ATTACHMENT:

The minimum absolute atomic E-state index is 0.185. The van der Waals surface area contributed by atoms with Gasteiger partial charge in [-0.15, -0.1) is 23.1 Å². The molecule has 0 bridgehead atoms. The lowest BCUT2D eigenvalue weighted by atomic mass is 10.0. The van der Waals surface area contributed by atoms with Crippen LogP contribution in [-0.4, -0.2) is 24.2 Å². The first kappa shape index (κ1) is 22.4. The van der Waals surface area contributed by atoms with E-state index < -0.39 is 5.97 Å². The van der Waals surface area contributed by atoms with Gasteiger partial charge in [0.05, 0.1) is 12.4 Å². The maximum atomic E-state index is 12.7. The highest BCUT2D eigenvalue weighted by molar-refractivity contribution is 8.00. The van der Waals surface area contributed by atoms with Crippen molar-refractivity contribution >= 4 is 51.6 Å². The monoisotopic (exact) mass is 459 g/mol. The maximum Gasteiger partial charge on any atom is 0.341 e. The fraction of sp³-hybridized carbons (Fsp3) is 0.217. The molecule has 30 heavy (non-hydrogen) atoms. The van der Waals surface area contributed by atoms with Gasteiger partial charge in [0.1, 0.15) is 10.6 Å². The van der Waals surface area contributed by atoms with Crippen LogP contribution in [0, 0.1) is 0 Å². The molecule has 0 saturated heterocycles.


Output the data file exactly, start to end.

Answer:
The minimum absolute atomic E-state index is 0.185. The van der Waals surface area contributed by atoms with Gasteiger partial charge in [-0.15, -0.1) is 23.1 Å². The molecule has 0 bridgehead atoms. The lowest BCUT2D eigenvalue weighted by atomic mass is 10.0. The van der Waals surface area contributed by atoms with Crippen LogP contribution in [-0.4, -0.2) is 24.2 Å². The first kappa shape index (κ1) is 22.4. The van der Waals surface area contributed by atoms with E-state index < -0.39 is 5.97 Å². The van der Waals surface area contributed by atoms with Gasteiger partial charge in [0.05, 0.1) is 12.4 Å². The maximum atomic E-state index is 12.7. The highest BCUT2D eigenvalue weighted by molar-refractivity contribution is 8.00. The van der Waals surface area contributed by atoms with Crippen molar-refractivity contribution >= 4 is 51.6 Å². The monoisotopic (exact) mass is 459 g/mol. The maximum Gasteiger partial charge on any atom is 0.341 e. The fraction of sp³-hybridized carbons (Fsp3) is 0.217. The molecule has 30 heavy (non-hydrogen) atoms. The van der Waals surface area contributed by atoms with Gasteiger partial charge in [0.1, 0.15) is 10.6 Å². The van der Waals surface area contributed by atoms with Crippen LogP contribution in [0, 0.1) is 0 Å². The molecule has 0 saturated heterocycles.